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Thread: Cooking eggs

  1. #51
    Senior Member Jive A Turkey's Avatar
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    Quote Originally Posted by rhinosaur View Post
    I don't know, the "drop the pot" method seemed to work just fine. However, I do like the idea of not having to clean up after cooking. Thank you petroleum products industry.
    Yeah, that one's probably okay. It's that vortex sewage sample he made that threw me. Needs a much deeper vessel for vortexing.

  2. #52
    Just a statistic rhinosaur's Avatar
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    Quote Originally Posted by Jive A Turkey View Post
    It's that vortex sewage sample he made that threw me. Needs a much deeper vessel for vortexing.
    Oh, is that why the egg turned out looking like seagull poop?

    And can't you just crack an egg into a mug, and microwave it?

  3. #53
    Strongly Ambivalent Ivy's Avatar
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    Number one, I wouldn't put plastic wrap in boiling water and eat what was in it, anyway. Number two, that one looked gross to me. I don't like runny eggs.

    I think I'll stick to letting the Elmo's chef poach my eggs for me.
    The one who buggers a fire burns his penis
    -anonymous graffiti in the basilica at Pompeii

  4. #54
    Senior Member Jive A Turkey's Avatar
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    Quote Originally Posted by rhinosaur View Post
    Oh, is that why the egg turned out looking like seagull poop?
    Yeah. The egg probably hit the ground and stopped spinning before it could solidify to any degree.

    Quote Originally Posted by rhinosaur View Post
    And can't you just crack an egg into a mug, and microwave it?
    You could, but there'd be no temperature control. Large water baths control heat steadily. There's a six degree F differential or so between the point at which whites solidify and yolks solidify. I suppose management at that temperature (threshold starts just above 145 F) would deliver the most predictable and repeatable result. I haven't tried turning the microwave over onto its back and filling it with water yet.

  5. #55
    Strongly Ambivalent Ivy's Avatar
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    Moved some posts here.
    The one who buggers a fire burns his penis
    -anonymous graffiti in the basilica at Pompeii

  6. #56
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    My Ex loved poached eggs, and I became quite good at doing them.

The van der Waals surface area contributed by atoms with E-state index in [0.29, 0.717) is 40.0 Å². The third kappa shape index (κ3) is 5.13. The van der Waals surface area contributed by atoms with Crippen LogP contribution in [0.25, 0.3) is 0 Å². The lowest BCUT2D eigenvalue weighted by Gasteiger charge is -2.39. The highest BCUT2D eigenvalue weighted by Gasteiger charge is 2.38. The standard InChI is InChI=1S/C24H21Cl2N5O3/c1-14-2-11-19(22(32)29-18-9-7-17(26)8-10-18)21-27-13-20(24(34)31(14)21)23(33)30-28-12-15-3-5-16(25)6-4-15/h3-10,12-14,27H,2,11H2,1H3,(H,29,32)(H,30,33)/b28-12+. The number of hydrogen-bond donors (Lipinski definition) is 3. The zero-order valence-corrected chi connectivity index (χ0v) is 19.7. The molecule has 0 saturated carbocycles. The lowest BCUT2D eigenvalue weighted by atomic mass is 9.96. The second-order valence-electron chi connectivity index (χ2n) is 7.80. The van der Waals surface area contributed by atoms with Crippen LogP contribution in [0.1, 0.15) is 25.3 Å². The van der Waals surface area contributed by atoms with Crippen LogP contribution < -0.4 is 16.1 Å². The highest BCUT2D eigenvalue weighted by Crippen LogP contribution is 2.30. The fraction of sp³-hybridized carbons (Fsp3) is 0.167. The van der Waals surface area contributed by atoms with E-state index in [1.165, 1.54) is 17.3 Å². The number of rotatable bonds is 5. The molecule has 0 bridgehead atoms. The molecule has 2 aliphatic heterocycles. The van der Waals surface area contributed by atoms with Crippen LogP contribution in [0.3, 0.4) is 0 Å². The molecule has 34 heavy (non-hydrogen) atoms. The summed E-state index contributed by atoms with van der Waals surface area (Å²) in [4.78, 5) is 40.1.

For me the second egg used to turn out better, with the first egg being mainly a yoke, with the white all frothy on the top of the water.
    Then one day I realized why...............when I put the first egg in (vortex and vinegar or salt), or not, the water was always boiling. That first egg lowered the temperature of the water to just off boiling so the second egg stayed together in a nice little ball.
    So now when ever I do poached eggs I put them in JUST BEFORE the water comes to the boil, so the bubbling doesn’t dissipate the egg white before it gets a chance to set. That way I find they stay in a nice ball shape.

    When I was a kid, my Mum did them in the microwave, they where always rubbery......Yuk.

  7. #57
    Senior Member swordpath's Avatar
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    Quote Originally Posted by Jive A Turkey View Post
    and its sister the New Orleans-esque Eggs Sardou...
    Never had this and don't even know what it is. I bet I'd like it though.

  8. #58
    Senior Member Jive A Turkey's Avatar
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    Quote Originally Posted by TheBeatGoesOn View Post
    Never had this and don't even know what it is. I bet I'd like it though.
    Eggs Benedict is typically constructed with an English muffin half, Canadian bacon, a poached egg, and Hollandaise sauce. Damn, I never realized how many of the ingredients have a nationality attached to them.

    Eggs Sardou is a variation of Benedict, built with an artichoke base, creamed spinach, a poached egg, and Hollandaise.

  9. #59
    Strongly Ambivalent Ivy's Avatar
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    I think there's also Eggs Florentine, which is just like Benedict but with spinach instead of Canadian bacon.
    The one who buggers a fire burns his penis
    -anonymous graffiti in the basilica at Pompeii

  10. #60
    The Destroyer Colors's Avatar
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    Inspired by this thread, I made my first poached egg today! I tried to use the egg shell half as a "cup" before dropping it into the pot, but I forgot to consider that half an eggshell is much too small to carry that much egg. So my results were about the same as just cracking it into the water. I was pretty pleased with the results. Some whites separated, but enough of it stayed to be quite delicious on my ramen! I will be making poached eggs a lot more now. I think next time I will try lowering the egg into the pot with a giant ladle.

    Unfortunately my attempts at Hollandaise sauce have been less successful.

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